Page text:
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One in 6 patients with colorectal cancer harbor genetic changes that substantially increase their risk for cancer, especially in those who are younger at the time of diagnosis.
One in 6 patients with colorectal cancer (CRC) harbor genetic changes that substantially increase their risk for cancer, especially in those who are younger at the time of diagnosis, according to the data from a prospective, multicenter study published in JAMA Oncology.1,2
A total of 361 patients with CRC enrolled on the study and underwent germline genetic testing with a panel that included approximately 80 genes known to increase risk for cancer.2 Results showed that these cancer-linked genetic changes were detected in 15.5% of patients with CRC (n = 56). Moreover, these changes predominantly occurred in high-penetrance cancer susceptibility genes like APC, BRCA2, and TP53. A younger age at diagnosis was also linked with increased likelihood of genetic changes associated with increased susceptibility to cancer.2
“Colorectal cancer is one of the most common types of cancer. Recently, we've seen an unfortunate increase in incidence among people younger than 50-years-old. Improving our understanding of who is at risk and implementing appropriate screening strategies is essential to ensuring these cancers are caught and treated earlier when outcomes are typically better,” Robert Nussbaum, MD, chief medical officer of Invitae Corporation, stated in a press release. “Access to information about inherited risk factors is also important after diagnosis, not only for the patients themselves…but also in alerting other family members of the need to be tested to see if they are also at increased risk and need more intensive surveillance to catch cancer early and prevent more serious disease.”
Hereditary factors are key players in the risk of developing several cancers. The detection of a germline predisposition can impact treatment decisions, risk-reducing interventions, cancer screening, and testing, in patients and their relatives. The impact of broad-based testing for inherited germline variants in patients with cancer vs traditional strategies of selection for genetic testing remains an open question.
In this study, investigators sought to examine the occurrence of pathogenic and likely pathogenic germline variants (PGVs) in inherited cancer susceptibility genes identified by a broad universal testing approach vs a targeted approach based on clinical guidelines. Investigators also wanted to evaluate the link between universal genetic testing and clinical management and the proportion of families who receive cascade family variant testing (FVT) when available at no cost.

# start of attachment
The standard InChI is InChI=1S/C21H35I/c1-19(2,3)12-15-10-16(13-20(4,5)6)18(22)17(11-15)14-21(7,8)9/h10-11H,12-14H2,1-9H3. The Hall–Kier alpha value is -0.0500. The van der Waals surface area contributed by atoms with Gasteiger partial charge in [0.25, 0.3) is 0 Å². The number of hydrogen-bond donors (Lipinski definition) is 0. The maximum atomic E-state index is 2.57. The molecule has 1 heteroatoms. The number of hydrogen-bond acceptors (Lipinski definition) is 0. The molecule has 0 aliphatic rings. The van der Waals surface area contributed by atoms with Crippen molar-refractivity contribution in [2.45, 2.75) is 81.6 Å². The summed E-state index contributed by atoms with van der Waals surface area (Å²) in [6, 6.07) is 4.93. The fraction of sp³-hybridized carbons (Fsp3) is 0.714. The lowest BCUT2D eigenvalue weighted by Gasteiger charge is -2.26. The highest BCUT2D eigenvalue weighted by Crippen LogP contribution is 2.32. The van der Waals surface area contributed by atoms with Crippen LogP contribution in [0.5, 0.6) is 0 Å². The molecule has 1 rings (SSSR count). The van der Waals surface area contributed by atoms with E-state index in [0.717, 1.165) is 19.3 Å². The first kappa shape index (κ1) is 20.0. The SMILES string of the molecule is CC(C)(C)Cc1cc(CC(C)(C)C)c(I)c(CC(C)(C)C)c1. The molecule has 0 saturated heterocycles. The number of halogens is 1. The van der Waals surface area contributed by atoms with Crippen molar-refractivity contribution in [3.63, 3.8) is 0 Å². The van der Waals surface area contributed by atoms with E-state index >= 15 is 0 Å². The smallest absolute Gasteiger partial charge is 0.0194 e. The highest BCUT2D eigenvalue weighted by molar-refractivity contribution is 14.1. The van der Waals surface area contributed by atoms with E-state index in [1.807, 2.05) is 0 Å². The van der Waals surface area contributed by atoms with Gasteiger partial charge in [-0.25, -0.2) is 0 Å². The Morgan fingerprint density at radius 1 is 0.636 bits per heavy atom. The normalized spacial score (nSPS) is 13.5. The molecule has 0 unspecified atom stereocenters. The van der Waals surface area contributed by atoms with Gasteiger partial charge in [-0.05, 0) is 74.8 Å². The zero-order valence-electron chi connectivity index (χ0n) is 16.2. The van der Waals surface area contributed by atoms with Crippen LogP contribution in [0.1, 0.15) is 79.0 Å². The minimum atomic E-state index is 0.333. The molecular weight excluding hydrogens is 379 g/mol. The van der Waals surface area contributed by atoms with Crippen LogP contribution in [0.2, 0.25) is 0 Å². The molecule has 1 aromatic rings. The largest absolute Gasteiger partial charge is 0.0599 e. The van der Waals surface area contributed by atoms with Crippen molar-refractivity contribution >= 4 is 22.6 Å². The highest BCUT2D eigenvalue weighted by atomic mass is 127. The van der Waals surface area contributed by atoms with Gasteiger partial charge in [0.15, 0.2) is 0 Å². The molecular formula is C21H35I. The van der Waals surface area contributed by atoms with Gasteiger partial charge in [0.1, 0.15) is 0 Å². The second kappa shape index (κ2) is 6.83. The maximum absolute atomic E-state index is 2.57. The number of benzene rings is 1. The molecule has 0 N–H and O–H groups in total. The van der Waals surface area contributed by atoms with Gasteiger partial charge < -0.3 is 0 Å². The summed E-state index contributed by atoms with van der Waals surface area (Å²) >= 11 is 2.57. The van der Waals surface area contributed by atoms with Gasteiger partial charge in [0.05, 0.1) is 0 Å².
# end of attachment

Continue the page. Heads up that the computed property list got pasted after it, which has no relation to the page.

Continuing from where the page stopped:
For the prospective study, investigators enrolled patients with solid tumors who were receiving care at any of the 3 Mayo Clinic Cancer Centers or the Mayo Clinic Health System from April 2018 to March 2020. Patients were between 18 years and 85 years of age, had a new or active cancer diagnosis, confirmed pathologic diagnosis of carcinoma, and received treatment in medical oncology, radiation oncology, dermatology, or surgical clinics. Those with malignant hematologic cancers and those who were under surveillance following curative cancer, were not included in the study.
Participants were selected for cancer type, disease stage, family history of cancer, race/ethnicity, or age. All had undergone germline testing with a next-generation sequencing platform that tested for 83 genes; as of July 2019, it tested for 84 genes. Test results were analyzed by a certified genetic counselor; those with PGVs were offered genetic counseling. PGVs were classified as either high, intermediate, or low penetrance or recessive actionable variants; relative risk in these subsets was greater than 4, between 2 and 4, and less than 2, respectively.
“A PGV was considered incremental if it was detected based on the universal testing performed in this study and would not have been identified in targeted testing approaches recommended by published guidelines,” the study authors noted.